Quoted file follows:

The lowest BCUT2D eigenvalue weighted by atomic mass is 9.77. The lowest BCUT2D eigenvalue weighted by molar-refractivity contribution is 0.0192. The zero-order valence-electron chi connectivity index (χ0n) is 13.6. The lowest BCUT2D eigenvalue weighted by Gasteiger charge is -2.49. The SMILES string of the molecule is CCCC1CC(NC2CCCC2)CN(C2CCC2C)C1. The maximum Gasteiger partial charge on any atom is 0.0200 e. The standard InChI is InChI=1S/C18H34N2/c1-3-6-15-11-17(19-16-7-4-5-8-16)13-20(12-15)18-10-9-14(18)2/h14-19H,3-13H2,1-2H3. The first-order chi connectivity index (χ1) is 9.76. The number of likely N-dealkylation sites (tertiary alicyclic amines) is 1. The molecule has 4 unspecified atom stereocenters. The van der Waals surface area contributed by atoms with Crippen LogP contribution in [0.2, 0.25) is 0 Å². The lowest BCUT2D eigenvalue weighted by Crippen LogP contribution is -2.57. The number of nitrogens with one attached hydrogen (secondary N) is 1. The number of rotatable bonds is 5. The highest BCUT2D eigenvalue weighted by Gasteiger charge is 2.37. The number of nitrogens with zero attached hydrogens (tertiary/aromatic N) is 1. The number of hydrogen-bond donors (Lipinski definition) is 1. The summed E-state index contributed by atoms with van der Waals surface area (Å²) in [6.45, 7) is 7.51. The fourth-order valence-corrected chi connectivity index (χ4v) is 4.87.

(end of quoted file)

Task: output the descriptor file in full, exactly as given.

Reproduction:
The lowest BCUT2D eigenvalue weighted by atomic mass is 9.77. The lowest BCUT2D eigenvalue weighted by molar-refractivity contribution is 0.0192. The zero-order valence-electron chi connectivity index (χ0n) is 13.6. The lowest BCUT2D eigenvalue weighted by Gasteiger charge is -2.49. The SMILES string of the molecule is CCCC1CC(NC2CCCC2)CN(C2CCC2C)C1. The maximum Gasteiger partial charge on any atom is 0.0200 e. The standard InChI is InChI=1S/C18H34N2/c1-3-6-15-11-17(19-16-7-4-5-8-16)13-20(12-15)18-10-9-14(18)2/h14-19H,3-13H2,1-2H3. The first-order chi connectivity index (χ1) is 9.76. The number of likely N-dealkylation sites (tertiary alicyclic amines) is 1. The molecule has 4 unspecified atom stereocenters. The van der Waals surface area contributed by atoms with Crippen LogP contribution in [0.2, 0.25) is 0 Å². The lowest BCUT2D eigenvalue weighted by Crippen LogP contribution is -2.57. The number of nitrogens with one attached hydrogen (secondary N) is 1. The number of rotatable bonds is 5. The highest BCUT2D eigenvalue weighted by Gasteiger charge is 2.37. The number of nitrogens with zero attached hydrogens (tertiary/aromatic N) is 1. The number of hydrogen-bond donors (Lipinski definition) is 1. The summed E-state index contributed by atoms with van der Waals surface area (Å²) in [6.45, 7) is 7.51. The fourth-order valence-corrected chi connectivity index (χ4v) is 4.87.